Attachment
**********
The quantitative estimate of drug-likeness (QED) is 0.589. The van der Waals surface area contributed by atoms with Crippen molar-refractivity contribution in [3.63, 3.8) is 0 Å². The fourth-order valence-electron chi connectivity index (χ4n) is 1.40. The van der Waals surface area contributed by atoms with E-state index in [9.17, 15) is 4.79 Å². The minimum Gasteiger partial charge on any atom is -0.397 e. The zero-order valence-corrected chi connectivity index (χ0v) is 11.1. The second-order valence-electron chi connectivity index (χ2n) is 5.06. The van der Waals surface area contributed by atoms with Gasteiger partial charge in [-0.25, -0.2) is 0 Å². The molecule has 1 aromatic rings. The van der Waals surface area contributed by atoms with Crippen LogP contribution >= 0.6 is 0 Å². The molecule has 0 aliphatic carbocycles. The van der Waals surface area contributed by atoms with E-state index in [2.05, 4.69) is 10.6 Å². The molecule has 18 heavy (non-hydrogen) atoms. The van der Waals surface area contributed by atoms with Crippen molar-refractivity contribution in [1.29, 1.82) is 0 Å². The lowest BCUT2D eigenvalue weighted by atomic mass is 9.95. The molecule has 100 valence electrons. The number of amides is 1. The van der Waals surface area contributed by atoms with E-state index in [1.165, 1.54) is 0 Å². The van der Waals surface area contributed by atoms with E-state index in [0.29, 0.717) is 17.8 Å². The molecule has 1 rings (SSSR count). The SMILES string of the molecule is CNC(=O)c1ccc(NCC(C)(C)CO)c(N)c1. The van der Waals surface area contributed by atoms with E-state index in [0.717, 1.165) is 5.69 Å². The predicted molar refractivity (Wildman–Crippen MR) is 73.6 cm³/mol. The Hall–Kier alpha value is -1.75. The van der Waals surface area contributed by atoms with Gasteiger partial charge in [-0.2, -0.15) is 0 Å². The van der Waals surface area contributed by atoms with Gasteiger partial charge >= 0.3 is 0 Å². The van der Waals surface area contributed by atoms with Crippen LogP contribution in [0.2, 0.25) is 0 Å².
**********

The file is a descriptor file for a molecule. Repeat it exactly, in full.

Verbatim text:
The quantitative estimate of drug-likeness (QED) is 0.589. The van der Waals surface area contributed by atoms with Crippen molar-refractivity contribution in [3.63, 3.8) is 0 Å². The fourth-order valence-electron chi connectivity index (χ4n) is 1.40. The van der Waals surface area contributed by atoms with E-state index in [9.17, 15) is 4.79 Å². The minimum Gasteiger partial charge on any atom is -0.397 e. The zero-order valence-corrected chi connectivity index (χ0v) is 11.1. The second-order valence-electron chi connectivity index (χ2n) is 5.06. The van der Waals surface area contributed by atoms with Gasteiger partial charge in [-0.25, -0.2) is 0 Å². The molecule has 1 aromatic rings. The van der Waals surface area contributed by atoms with Crippen LogP contribution >= 0.6 is 0 Å². The molecule has 0 aliphatic carbocycles. The van der Waals surface area contributed by atoms with E-state index in [2.05, 4.69) is 10.6 Å². The molecule has 18 heavy (non-hydrogen) atoms. The van der Waals surface area contributed by atoms with Crippen molar-refractivity contribution in [1.29, 1.82) is 0 Å². The lowest BCUT2D eigenvalue weighted by atomic mass is 9.95. The molecule has 100 valence electrons. The number of amides is 1. The van der Waals surface area contributed by atoms with E-state index in [1.165, 1.54) is 0 Å². The van der Waals surface area contributed by atoms with E-state index in [0.29, 0.717) is 17.8 Å². The molecule has 1 rings (SSSR count). The SMILES string of the molecule is CNC(=O)c1ccc(NCC(C)(C)CO)c(N)c1. The van der Waals surface area contributed by atoms with E-state index in [0.717, 1.165) is 5.69 Å². The predicted molar refractivity (Wildman–Crippen MR) is 73.6 cm³/mol. The Hall–Kier alpha value is -1.75. The van der Waals surface area contributed by atoms with Gasteiger partial charge in [-0.2, -0.15) is 0 Å². The van der Waals surface area contributed by atoms with Gasteiger partial charge >= 0.3 is 0 Å². The van der Waals surface area contributed by atoms with Crippen LogP contribution in [0.2, 0.25) is 0 Å².